Bo Milvang-Jensen
    Dark Cosmology Center – University of Copenhagen
    Denmark
    Email: milvang@dark-cosmology.dk

    Richard Hook
    ESO Public Information Officer
    Garching bei München, Germany
    Tel: +49 89 3200 6655
    Cell: +49 151 1537 3591
    Email: rhook@eso.org

    1
    ESO’s VISTA survey telescope has spied a horde of previously hidden massive galaxies that existed when the Universe was in its infancy. By discovering and studying more of these galaxies than ever before, astronomers have, for the first time, found out exactly when such monster galaxies first appeared.

    Just counting the number of galaxies in a patch of sky provides a way to test astronomers’ theories of galaxy formation and evolution. However, such a simple task becomes increasingly hard as astronomers attempt to count the more distant and fainter galaxies. It is further complicated by the fact that the brightest and easiest galaxies to observe — the most massive galaxies in the Universe — are rarer the further astronomers peer into the Universe’s past, whilst the more numerous less bright galaxies are even more difficult to find.

    A team of astronomers, led by Karina Caputi of the Kapteyn Astronomical Institute at the University of Groningen, has now unearthed many distant galaxies that had escaped earlier scrutiny. They used images from the UltraVISTA survey, one of six projects using VISTA to survey the sky at near-infrared wavelengths, and made a census of faint galaxies when the age of the Universe was between just 0.75 and 2.1 billion years old.

    UltraVISTA has been imaging the same patch of sky, nearly four times the size of a full Moon, since December 2009. This is the largest patch of sky ever imaged to these depths at infrared wavelengths. The team combined these UltraVISTA observations with those from the NASA Spitzer Space Telescope, which probes the cosmos at even longer, mid-infrared wavelengths [1].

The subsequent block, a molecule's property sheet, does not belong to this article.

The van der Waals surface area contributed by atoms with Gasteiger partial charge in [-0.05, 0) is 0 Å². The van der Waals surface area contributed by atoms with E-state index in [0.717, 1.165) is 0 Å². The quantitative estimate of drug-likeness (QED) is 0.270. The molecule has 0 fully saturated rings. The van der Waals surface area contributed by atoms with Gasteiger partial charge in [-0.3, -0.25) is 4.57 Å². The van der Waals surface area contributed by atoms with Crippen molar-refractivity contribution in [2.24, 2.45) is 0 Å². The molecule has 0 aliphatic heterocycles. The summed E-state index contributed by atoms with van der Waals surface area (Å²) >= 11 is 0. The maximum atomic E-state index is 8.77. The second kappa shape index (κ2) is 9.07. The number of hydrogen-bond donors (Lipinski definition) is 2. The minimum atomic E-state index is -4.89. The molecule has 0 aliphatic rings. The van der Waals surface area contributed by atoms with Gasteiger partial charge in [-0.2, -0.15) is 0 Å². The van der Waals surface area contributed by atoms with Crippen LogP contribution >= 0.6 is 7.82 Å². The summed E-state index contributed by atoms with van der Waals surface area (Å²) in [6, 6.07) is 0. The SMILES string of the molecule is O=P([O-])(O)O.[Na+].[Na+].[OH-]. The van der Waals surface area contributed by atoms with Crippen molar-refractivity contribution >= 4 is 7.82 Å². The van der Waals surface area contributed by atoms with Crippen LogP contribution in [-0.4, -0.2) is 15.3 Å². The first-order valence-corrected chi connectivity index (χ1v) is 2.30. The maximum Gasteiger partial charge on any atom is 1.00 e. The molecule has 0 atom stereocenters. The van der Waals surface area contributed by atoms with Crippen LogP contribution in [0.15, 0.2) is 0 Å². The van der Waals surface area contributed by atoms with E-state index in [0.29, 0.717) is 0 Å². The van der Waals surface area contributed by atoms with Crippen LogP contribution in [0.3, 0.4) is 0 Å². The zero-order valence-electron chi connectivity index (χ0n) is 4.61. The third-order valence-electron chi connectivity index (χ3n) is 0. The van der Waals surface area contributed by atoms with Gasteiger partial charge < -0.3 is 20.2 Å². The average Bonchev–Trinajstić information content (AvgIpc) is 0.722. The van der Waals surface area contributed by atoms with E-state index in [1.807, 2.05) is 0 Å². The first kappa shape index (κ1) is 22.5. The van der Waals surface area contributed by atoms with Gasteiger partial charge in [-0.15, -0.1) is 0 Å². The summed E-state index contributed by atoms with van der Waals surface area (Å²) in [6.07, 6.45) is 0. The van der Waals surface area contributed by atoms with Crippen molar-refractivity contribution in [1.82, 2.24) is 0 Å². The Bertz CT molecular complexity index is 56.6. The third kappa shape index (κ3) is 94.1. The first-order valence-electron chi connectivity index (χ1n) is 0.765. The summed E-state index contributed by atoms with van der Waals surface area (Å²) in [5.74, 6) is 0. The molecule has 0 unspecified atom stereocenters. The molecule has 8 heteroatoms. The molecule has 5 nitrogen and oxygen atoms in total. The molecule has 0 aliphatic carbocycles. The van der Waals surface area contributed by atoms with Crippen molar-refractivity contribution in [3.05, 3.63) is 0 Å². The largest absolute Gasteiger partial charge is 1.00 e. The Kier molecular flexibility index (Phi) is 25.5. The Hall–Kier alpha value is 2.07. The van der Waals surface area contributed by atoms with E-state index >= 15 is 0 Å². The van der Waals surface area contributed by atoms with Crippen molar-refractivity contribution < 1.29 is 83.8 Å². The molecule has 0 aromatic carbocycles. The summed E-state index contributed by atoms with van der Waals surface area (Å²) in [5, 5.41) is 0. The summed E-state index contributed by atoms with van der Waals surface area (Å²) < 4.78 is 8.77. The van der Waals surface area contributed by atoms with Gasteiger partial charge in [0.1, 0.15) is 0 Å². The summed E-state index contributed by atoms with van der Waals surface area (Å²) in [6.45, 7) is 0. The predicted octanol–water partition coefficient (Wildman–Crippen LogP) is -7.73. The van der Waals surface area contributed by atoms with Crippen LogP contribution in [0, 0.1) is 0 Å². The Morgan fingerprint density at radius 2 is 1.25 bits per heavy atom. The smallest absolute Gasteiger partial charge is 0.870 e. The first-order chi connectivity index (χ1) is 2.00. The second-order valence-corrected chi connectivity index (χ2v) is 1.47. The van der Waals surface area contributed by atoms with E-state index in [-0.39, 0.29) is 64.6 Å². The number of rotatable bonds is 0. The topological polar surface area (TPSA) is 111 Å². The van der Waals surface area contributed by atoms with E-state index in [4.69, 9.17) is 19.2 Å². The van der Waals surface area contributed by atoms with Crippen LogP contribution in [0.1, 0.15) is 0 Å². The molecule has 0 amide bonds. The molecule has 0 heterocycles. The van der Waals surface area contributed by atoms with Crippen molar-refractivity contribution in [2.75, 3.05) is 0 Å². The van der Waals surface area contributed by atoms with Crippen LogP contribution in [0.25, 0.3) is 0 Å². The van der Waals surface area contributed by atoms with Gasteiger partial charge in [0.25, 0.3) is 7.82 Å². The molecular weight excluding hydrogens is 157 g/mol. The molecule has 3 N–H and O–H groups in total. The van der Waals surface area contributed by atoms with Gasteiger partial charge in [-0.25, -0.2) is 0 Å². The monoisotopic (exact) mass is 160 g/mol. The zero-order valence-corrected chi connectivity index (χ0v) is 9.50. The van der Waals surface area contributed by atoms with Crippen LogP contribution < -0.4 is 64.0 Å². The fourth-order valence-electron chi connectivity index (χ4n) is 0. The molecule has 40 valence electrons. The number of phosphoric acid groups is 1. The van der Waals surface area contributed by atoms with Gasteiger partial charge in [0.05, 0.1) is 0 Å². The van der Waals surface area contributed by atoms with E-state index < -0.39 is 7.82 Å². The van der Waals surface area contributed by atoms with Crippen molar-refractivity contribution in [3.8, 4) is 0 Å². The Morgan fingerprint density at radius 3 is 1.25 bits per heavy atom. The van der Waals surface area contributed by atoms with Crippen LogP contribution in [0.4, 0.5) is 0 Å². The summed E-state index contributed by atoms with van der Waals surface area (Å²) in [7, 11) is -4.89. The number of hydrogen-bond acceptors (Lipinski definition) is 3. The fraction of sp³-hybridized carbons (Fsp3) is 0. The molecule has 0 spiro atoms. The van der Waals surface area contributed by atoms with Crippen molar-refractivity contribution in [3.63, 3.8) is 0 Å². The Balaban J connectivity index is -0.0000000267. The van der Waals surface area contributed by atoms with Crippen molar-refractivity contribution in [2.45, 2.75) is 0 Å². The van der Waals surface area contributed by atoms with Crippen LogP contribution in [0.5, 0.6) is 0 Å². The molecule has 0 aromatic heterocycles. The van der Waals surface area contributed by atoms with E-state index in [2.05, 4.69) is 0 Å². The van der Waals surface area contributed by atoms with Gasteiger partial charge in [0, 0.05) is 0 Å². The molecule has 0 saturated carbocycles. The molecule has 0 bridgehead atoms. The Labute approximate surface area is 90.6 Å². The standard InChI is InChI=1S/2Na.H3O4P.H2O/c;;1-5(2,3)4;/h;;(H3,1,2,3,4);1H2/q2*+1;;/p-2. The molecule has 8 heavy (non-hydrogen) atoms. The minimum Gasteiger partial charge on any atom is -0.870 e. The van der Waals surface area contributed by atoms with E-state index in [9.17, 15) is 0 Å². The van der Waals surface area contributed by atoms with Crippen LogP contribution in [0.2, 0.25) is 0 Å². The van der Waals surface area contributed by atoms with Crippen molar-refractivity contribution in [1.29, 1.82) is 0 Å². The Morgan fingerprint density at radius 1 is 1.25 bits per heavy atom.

NASA Spitzer Telescope
    NASA/Spitzer

    “We uncovered 574 new massive galaxies — the largest sample of such hidden galaxies in the early Universe ever assembled,” explains Karina Caputi. “Studying them allows us to answer a simple but important question: when did the first massive galaxies appear?”

    Imaging the cosmos at near-infrared wavelengths allowed the astronomers to see objects that are both obscured by dust, and extremely distant [2], created when the Universe was just an infant.

    The team discovered an explosion in the numbers of these galaxies in a very short amount of time. A large fraction of the massive galaxies [3] we now see around us in the nearby Universe were already formed just three billion years after the Big Bang.

    “We found no evidence of these massive galaxies earlier than around one billion years after the Big Bang, so we’re confident that this is when the first massive galaxies must have formed,” concludes Henry Joy McCracken, a co-author on the paper [4].

    In addition, the astronomers found that massive galaxies were more plentiful than had been thought. Galaxies that were previously hidden make up half of the total number of massive galaxies present when the Universe was between 1.1 and 1.5 billion years old [5]. These new results, however, contradict current models of how galaxies evolved in the early Universe, which do not predict any monster galaxies at these early times.

    To complicate things further, if massive galaxies are unexpectedly dustier in the early Universe than astronomers predict then even UltraVISTA wouldn’t be able to detect them. If this is indeed the case, the currently-held picture of how galaxies formed in the early Universe may also require a complete overhaul.

    The Atacama Large Millimeter/submillimeter Array (ALMA) will also search for these game-changing dusty galaxies. If they are found they will also serve as targets for ESO’s 39-metre European Extremely Large Telescope (E-ELT), which will enable detailed observations of some of the first ever galaxies.
    Notes

    [1] ESO’s VISTA telescope observed in the near-infrared wavelength range 0.88–2.15 μm while Spitzer performed observations in the mid-infrared at 3.6 and 4.5 μm.